Cheney Aide Libby Is Indicted

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By Jim VandeHei and Carol D. Leonnig
Washington Post Staff Writers
Saturday, October 29, 2005

I. Lewis "Scooter" Libby, Vice President Cheney's chief of staff, was indicted yesterday on charges of lying to federal investigators and obstructing justice in the 22-month CIA leak investigation. Libby, the first sitting White House aide charged with a crime in recent history, resigned.

Karl Rove, the president's top strategist, narrowly escaped indictment after providing new information during eleventh-hour negotiations with Special Counsel Patrick J. Fitzgerald but could still be charged in the case, according to three people familiar with the talks. A source close to Rove said the senior strategist's fate will be known soon.

Libby was one of the most powerful staff members in government and Cheney's closest adviser. Libby faces up to 30 years in prison and $1.25 million in fines if convicted of two counts of making false statements, two counts of perjury and one count of obstructing justice in the secretive probe that rattled the White House and rekindled the debate over the Iraq war.

Libby issued a statement through his attorney, Joseph Tate, in which he said: "I am confident that at the end of this process I will be completely and totally exonerated."

But Fitzgerald's indictment depicts Libby as concocting scenarios that never occurred. In one instance, Libby said he first learned of Valerie Plame's role as a covert CIA operative from NBC's Tim Russert in early July. But Russert and Libby never discussed the operative, according to the indictment. In fact, it says, he learned of her from Cheney, State Department officials and a CIA briefer more than a month earlier.

The 22-page indictment leaves open the possibility of more bad news to come: the specter of a public trial featuring top White House officials and the chance of more indictments in the weeks ahead.

Fitzgerald, the U.S. attorney in Chicago, did not charge anyone with the crime he originally set out to investigate nearly two years ago: whether officials illegally disclosed Plame's identity to the news media to discredit her husband, former ambassador Joseph C. Wilson IV, a harsh critic of the administration's Iraq war policy.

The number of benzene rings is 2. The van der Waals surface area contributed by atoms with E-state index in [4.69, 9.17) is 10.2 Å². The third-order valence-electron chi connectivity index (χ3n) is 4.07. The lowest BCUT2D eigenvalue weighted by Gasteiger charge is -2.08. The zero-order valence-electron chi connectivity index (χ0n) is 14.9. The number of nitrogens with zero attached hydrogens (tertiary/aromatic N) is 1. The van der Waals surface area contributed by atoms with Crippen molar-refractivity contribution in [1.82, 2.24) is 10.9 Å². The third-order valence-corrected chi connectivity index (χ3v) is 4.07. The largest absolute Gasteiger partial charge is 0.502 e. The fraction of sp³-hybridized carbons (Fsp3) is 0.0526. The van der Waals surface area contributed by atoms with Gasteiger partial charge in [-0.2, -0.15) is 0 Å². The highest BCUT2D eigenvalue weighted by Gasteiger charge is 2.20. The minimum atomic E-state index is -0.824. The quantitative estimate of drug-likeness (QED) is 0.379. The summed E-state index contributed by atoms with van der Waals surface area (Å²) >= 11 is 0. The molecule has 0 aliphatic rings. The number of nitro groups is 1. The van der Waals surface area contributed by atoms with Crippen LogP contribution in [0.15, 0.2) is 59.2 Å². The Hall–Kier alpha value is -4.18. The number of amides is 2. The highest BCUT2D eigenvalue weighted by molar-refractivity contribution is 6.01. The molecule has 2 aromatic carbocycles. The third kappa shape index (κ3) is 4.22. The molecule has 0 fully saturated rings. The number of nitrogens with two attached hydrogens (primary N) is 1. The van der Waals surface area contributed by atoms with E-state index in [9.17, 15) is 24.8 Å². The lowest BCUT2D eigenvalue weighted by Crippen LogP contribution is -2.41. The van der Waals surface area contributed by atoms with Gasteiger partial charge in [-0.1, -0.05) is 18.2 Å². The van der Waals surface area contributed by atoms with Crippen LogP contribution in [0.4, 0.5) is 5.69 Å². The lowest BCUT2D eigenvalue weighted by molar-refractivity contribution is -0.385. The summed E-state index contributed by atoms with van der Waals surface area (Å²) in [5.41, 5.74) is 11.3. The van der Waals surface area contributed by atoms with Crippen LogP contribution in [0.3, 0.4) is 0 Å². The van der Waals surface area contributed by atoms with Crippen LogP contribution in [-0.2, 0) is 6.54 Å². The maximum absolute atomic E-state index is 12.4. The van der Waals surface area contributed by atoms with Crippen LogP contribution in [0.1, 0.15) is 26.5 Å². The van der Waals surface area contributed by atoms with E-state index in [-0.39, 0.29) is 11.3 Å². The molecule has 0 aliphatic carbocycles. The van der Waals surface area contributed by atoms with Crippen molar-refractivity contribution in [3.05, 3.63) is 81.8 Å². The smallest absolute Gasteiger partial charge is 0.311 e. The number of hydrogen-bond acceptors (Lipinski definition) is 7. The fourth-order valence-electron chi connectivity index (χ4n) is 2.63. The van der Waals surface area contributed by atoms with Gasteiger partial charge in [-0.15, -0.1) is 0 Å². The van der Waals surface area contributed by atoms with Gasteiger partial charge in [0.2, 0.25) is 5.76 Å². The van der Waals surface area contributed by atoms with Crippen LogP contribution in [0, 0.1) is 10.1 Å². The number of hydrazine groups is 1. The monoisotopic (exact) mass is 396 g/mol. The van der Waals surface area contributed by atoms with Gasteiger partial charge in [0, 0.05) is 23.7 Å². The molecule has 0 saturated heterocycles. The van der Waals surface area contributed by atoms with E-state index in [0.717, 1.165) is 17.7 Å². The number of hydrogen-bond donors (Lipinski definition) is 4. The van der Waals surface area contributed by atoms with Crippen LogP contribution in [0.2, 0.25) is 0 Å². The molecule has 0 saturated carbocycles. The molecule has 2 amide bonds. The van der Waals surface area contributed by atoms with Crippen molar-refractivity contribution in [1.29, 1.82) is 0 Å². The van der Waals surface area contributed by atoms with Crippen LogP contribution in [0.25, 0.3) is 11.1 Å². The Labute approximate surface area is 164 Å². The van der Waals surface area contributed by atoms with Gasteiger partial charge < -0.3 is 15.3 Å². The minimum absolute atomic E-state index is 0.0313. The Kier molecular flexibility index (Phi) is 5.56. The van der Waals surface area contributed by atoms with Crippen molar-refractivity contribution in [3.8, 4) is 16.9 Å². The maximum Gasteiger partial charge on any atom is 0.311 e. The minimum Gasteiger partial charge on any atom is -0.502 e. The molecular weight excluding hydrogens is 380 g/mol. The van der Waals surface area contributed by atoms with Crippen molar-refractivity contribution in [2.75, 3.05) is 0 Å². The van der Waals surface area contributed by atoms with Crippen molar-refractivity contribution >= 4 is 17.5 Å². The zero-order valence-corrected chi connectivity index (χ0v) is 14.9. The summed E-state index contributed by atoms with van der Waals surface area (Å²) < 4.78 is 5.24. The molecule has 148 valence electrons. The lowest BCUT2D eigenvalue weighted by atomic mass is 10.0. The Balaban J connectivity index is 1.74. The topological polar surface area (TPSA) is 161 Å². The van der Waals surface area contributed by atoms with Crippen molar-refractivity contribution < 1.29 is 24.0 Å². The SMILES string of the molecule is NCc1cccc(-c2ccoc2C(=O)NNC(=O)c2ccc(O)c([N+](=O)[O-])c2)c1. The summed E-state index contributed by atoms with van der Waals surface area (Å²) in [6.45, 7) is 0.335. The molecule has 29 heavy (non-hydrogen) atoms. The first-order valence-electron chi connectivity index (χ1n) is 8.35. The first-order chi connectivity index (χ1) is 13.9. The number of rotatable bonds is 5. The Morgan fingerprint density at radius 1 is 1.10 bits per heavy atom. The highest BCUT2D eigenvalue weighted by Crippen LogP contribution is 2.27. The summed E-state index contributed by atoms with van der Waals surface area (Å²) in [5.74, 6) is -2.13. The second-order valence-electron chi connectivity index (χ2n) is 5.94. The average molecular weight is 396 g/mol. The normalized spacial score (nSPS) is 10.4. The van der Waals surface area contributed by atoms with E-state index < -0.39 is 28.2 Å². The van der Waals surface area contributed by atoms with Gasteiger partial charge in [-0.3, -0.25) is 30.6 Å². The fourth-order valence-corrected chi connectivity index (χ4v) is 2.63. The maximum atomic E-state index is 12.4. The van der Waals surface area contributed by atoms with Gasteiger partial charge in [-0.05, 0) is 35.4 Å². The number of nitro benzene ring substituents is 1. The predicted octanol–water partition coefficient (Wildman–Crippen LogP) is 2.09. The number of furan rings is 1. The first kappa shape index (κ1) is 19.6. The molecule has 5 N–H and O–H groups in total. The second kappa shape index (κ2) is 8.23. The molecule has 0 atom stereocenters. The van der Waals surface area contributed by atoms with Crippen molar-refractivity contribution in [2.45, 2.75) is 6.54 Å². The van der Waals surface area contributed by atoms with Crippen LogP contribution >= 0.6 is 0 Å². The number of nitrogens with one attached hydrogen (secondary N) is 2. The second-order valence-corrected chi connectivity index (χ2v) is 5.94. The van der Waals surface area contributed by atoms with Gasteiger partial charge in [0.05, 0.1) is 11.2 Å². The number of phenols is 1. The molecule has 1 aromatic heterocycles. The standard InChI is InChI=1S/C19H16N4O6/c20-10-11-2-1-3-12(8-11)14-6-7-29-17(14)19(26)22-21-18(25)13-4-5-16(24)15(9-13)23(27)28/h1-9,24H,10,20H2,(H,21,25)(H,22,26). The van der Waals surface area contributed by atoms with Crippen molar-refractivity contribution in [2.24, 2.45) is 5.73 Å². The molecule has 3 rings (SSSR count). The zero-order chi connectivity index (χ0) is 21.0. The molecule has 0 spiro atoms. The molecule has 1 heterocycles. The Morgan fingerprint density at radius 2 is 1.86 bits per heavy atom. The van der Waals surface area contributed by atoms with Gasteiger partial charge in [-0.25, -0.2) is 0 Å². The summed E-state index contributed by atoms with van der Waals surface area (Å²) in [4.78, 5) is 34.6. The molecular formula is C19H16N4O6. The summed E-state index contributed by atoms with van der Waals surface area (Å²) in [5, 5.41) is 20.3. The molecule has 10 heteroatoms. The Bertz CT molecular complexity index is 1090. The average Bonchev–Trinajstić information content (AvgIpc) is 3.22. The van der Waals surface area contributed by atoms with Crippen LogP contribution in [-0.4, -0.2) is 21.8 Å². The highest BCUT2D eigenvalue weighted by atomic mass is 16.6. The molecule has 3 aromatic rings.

Fitzgerald indicated that he considered it, but that Libby's alleged lies made it difficult to prove the root crime of intentionally unmasking a CIA agent.

As for Libby's role as the first person to leak Plame's name to a reporter, the prosecutor said Libby "lied about it, under oath, repeatedly" and damaged national security in the process. That, he added, "to me defines a serious breach of public trust."

Libby is expected to appear for arraignment before U.S. District Judge Reggie B. Walton on Tuesday or Wednesday. Walton was appointed to the federal bench by Bush, and was first appointed to the D.C. Superior Court by President Ronald Reagan.

Bush and Cheney said they were saddened by Libby's indictment and resignation -- but praised him as a loyal public servant and offered no criticism of his actions. "In our system, each individual is presumed innocent and entitled to due process and a fair trial," Bush said in a brief statement to reporters. A trial could force a number of White House officials, including the vice president, to testify, but Bush said he is "fully focused" on other problems facing the nation.

On Capitol Hill, several lawmakers were critical of the White House and there was general agreement among members of both parties that Libby did the right thing by stepping down.


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© 2005 The Washington Post Company

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